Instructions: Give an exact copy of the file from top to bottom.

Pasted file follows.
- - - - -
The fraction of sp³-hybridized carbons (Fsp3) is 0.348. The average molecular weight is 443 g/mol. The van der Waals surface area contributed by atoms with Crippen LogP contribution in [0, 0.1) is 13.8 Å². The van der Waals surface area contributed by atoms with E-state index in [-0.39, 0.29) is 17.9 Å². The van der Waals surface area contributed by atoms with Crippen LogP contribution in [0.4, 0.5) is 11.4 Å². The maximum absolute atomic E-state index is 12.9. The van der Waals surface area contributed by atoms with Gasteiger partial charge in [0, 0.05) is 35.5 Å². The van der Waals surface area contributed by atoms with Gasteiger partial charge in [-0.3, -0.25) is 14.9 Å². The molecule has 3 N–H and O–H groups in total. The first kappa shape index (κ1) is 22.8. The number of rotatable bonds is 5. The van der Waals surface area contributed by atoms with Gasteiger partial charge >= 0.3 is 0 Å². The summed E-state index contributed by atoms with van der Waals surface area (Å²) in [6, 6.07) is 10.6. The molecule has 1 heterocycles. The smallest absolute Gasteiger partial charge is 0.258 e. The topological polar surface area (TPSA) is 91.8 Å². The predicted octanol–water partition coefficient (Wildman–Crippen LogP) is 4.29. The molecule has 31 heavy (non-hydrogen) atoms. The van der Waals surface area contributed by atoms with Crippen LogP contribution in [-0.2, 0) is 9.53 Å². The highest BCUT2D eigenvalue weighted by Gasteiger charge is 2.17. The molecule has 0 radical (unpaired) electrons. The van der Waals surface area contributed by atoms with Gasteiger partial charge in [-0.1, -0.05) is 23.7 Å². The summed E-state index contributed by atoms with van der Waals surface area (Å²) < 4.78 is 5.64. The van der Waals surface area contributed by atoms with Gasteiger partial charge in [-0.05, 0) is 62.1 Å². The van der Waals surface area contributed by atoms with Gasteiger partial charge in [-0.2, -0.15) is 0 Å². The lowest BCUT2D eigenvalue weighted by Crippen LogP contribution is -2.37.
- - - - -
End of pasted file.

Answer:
The fraction of sp³-hybridized carbons (Fsp3) is 0.348. The average molecular weight is 443 g/mol. The van der Waals surface area contributed by atoms with Crippen LogP contribution in [0, 0.1) is 13.8 Å². The van der Waals surface area contributed by atoms with E-state index in [-0.39, 0.29) is 17.9 Å². The van der Waals surface area contributed by atoms with Crippen LogP contribution in [0.4, 0.5) is 11.4 Å². The maximum absolute atomic E-state index is 12.9. The van der Waals surface area contributed by atoms with Gasteiger partial charge in [0, 0.05) is 35.5 Å². The van der Waals surface area contributed by atoms with Gasteiger partial charge in [-0.3, -0.25) is 14.9 Å². The molecule has 3 N–H and O–H groups in total. The first kappa shape index (κ1) is 22.8. The number of rotatable bonds is 5. The van der Waals surface area contributed by atoms with Gasteiger partial charge >= 0.3 is 0 Å². The summed E-state index contributed by atoms with van der Waals surface area (Å²) in [6, 6.07) is 10.6. The molecule has 1 heterocycles. The smallest absolute Gasteiger partial charge is 0.258 e. The topological polar surface area (TPSA) is 91.8 Å². The predicted octanol–water partition coefficient (Wildman–Crippen LogP) is 4.29. The molecule has 31 heavy (non-hydrogen) atoms. The van der Waals surface area contributed by atoms with Crippen LogP contribution in [-0.2, 0) is 9.53 Å². The highest BCUT2D eigenvalue weighted by Gasteiger charge is 2.17. The molecule has 0 radical (unpaired) electrons. The van der Waals surface area contributed by atoms with Gasteiger partial charge in [-0.1, -0.05) is 23.7 Å². The summed E-state index contributed by atoms with van der Waals surface area (Å²) < 4.78 is 5.64. The van der Waals surface area contributed by atoms with Gasteiger partial charge in [-0.05, 0) is 62.1 Å². The van der Waals surface area contributed by atoms with Gasteiger partial charge in [-0.2, -0.15) is 0 Å². The lowest BCUT2D eigenvalue weighted by Crippen LogP contribution is -2.37.